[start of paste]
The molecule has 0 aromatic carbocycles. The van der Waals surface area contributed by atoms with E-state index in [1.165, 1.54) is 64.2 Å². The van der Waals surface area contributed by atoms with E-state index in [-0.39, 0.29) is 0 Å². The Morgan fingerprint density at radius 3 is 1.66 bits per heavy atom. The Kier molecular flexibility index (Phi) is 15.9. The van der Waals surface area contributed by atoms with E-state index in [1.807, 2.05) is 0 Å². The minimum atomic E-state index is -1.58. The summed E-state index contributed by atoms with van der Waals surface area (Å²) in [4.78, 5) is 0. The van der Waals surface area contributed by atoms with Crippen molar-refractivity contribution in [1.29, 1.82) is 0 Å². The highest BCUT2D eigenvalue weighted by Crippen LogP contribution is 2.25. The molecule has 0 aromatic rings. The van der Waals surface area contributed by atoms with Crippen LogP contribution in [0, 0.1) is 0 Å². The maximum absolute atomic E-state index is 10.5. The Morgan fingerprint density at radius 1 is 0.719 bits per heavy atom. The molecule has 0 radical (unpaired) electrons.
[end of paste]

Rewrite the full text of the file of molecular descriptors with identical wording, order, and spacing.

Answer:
The molecule has 0 aromatic carbocycles. The van der Waals surface area contributed by atoms with E-state index in [1.165, 1.54) is 64.2 Å². The van der Waals surface area contributed by atoms with E-state index in [-0.39, 0.29) is 0 Å². The Morgan fingerprint density at radius 3 is 1.66 bits per heavy atom. The Kier molecular flexibility index (Phi) is 15.9. The van der Waals surface area contributed by atoms with E-state index in [1.807, 2.05) is 0 Å². The minimum atomic E-state index is -1.58. The summed E-state index contributed by atoms with van der Waals surface area (Å²) in [4.78, 5) is 0. The van der Waals surface area contributed by atoms with Crippen molar-refractivity contribution in [1.29, 1.82) is 0 Å². The highest BCUT2D eigenvalue weighted by Crippen LogP contribution is 2.25. The molecule has 0 aromatic rings. The van der Waals surface area contributed by atoms with Crippen LogP contribution in [0, 0.1) is 0 Å². The maximum absolute atomic E-state index is 10.5. The Morgan fingerprint density at radius 1 is 0.719 bits per heavy atom. The molecule has 0 radical (unpaired) electrons.